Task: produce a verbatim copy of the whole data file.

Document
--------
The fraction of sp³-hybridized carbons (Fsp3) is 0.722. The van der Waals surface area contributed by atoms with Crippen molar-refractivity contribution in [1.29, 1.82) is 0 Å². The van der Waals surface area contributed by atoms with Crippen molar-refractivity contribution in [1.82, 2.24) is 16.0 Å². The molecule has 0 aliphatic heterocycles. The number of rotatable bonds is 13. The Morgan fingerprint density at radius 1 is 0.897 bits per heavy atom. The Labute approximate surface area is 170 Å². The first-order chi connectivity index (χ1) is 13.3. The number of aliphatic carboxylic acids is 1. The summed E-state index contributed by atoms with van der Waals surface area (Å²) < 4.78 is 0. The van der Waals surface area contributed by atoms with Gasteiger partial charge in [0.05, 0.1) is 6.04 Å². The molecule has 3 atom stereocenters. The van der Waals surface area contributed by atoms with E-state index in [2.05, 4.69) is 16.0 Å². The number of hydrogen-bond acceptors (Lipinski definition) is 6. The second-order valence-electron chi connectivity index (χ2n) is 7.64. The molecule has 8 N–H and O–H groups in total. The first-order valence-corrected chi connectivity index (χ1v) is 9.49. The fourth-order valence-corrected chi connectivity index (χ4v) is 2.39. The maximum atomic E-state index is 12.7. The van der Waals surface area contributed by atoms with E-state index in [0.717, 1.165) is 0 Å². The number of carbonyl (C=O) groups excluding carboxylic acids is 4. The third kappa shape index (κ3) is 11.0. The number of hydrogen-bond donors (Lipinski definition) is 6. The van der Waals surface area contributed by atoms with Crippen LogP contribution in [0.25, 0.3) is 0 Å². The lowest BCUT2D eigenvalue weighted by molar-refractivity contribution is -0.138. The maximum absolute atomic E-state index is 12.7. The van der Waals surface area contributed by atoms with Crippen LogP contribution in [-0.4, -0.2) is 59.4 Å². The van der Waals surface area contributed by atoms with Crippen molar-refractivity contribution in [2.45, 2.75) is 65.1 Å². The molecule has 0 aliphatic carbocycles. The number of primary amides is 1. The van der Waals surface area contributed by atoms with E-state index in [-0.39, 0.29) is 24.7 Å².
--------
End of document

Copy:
The fraction of sp³-hybridized carbons (Fsp3) is 0.722. The van der Waals surface area contributed by atoms with Crippen molar-refractivity contribution in [1.29, 1.82) is 0 Å². The van der Waals surface area contributed by atoms with Crippen molar-refractivity contribution in [1.82, 2.24) is 16.0 Å². The molecule has 0 aliphatic heterocycles. The number of rotatable bonds is 13. The Morgan fingerprint density at radius 1 is 0.897 bits per heavy atom. The Labute approximate surface area is 170 Å². The first-order chi connectivity index (χ1) is 13.3. The number of aliphatic carboxylic acids is 1. The summed E-state index contributed by atoms with van der Waals surface area (Å²) < 4.78 is 0. The van der Waals surface area contributed by atoms with Gasteiger partial charge in [0.05, 0.1) is 6.04 Å². The molecule has 3 atom stereocenters. The van der Waals surface area contributed by atoms with E-state index in [2.05, 4.69) is 16.0 Å². The number of hydrogen-bond acceptors (Lipinski definition) is 6. The second-order valence-electron chi connectivity index (χ2n) is 7.64. The molecule has 8 N–H and O–H groups in total. The first-order valence-corrected chi connectivity index (χ1v) is 9.49. The fourth-order valence-corrected chi connectivity index (χ4v) is 2.39. The maximum atomic E-state index is 12.7. The van der Waals surface area contributed by atoms with E-state index in [0.717, 1.165) is 0 Å². The number of carbonyl (C=O) groups excluding carboxylic acids is 4. The third kappa shape index (κ3) is 11.0. The number of hydrogen-bond donors (Lipinski definition) is 6. The van der Waals surface area contributed by atoms with Crippen LogP contribution in [0.25, 0.3) is 0 Å². The lowest BCUT2D eigenvalue weighted by molar-refractivity contribution is -0.138. The maximum absolute atomic E-state index is 12.7. The van der Waals surface area contributed by atoms with Crippen LogP contribution in [-0.4, -0.2) is 59.4 Å². The van der Waals surface area contributed by atoms with Crippen molar-refractivity contribution in [2.45, 2.75) is 65.1 Å². The molecule has 0 aliphatic carbocycles. The number of primary amides is 1. The van der Waals surface area contributed by atoms with E-state index in [-0.39, 0.29) is 24.7 Å².